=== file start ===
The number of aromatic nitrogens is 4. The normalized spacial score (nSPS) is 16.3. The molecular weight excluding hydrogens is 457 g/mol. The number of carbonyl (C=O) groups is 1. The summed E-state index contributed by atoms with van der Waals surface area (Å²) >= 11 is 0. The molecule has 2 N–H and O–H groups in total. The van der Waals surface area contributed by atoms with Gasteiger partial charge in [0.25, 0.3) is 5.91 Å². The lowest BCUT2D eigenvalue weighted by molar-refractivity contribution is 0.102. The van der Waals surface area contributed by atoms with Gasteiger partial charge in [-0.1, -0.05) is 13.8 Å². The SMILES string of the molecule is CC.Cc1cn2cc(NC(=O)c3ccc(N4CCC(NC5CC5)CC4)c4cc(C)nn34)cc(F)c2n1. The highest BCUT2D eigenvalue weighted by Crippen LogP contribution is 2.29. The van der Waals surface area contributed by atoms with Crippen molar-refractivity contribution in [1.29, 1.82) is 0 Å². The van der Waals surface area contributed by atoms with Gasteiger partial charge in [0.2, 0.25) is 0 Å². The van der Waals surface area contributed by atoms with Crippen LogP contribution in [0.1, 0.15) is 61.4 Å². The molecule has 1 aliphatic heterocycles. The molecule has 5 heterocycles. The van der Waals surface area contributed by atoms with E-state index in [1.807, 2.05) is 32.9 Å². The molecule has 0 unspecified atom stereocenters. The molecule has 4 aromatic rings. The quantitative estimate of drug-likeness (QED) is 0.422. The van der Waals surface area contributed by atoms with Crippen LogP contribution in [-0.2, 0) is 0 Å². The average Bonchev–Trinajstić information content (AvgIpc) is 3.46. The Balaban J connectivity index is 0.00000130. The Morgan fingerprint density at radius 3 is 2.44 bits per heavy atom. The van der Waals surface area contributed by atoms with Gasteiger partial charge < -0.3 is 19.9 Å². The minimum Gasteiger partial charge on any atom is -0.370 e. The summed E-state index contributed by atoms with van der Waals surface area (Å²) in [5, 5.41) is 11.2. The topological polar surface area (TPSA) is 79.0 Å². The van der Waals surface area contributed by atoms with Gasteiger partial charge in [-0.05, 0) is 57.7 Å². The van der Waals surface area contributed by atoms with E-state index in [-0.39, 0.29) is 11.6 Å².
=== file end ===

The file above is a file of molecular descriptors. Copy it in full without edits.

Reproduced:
The number of aromatic nitrogens is 4. The normalized spacial score (nSPS) is 16.3. The molecular weight excluding hydrogens is 457 g/mol. The number of carbonyl (C=O) groups is 1. The summed E-state index contributed by atoms with van der Waals surface area (Å²) >= 11 is 0. The molecule has 2 N–H and O–H groups in total. The van der Waals surface area contributed by atoms with Gasteiger partial charge in [0.25, 0.3) is 5.91 Å². The lowest BCUT2D eigenvalue weighted by molar-refractivity contribution is 0.102. The van der Waals surface area contributed by atoms with Gasteiger partial charge in [-0.1, -0.05) is 13.8 Å². The SMILES string of the molecule is CC.Cc1cn2cc(NC(=O)c3ccc(N4CCC(NC5CC5)CC4)c4cc(C)nn34)cc(F)c2n1. The highest BCUT2D eigenvalue weighted by Crippen LogP contribution is 2.29. The van der Waals surface area contributed by atoms with Crippen molar-refractivity contribution in [1.29, 1.82) is 0 Å². The van der Waals surface area contributed by atoms with Gasteiger partial charge in [0.2, 0.25) is 0 Å². The van der Waals surface area contributed by atoms with Crippen LogP contribution in [0.1, 0.15) is 61.4 Å². The molecule has 1 aliphatic heterocycles. The molecule has 5 heterocycles. The van der Waals surface area contributed by atoms with E-state index in [1.807, 2.05) is 32.9 Å². The molecule has 0 unspecified atom stereocenters. The molecule has 4 aromatic rings. The quantitative estimate of drug-likeness (QED) is 0.422. The van der Waals surface area contributed by atoms with Crippen LogP contribution in [-0.2, 0) is 0 Å². The average Bonchev–Trinajstić information content (AvgIpc) is 3.46. The Balaban J connectivity index is 0.00000130. The Morgan fingerprint density at radius 3 is 2.44 bits per heavy atom. The van der Waals surface area contributed by atoms with Gasteiger partial charge < -0.3 is 19.9 Å². The minimum Gasteiger partial charge on any atom is -0.370 e. The summed E-state index contributed by atoms with van der Waals surface area (Å²) in [5, 5.41) is 11.2. The topological polar surface area (TPSA) is 79.0 Å². The van der Waals surface area contributed by atoms with Gasteiger partial charge in [-0.05, 0) is 57.7 Å². The van der Waals surface area contributed by atoms with E-state index in [-0.39, 0.29) is 11.6 Å².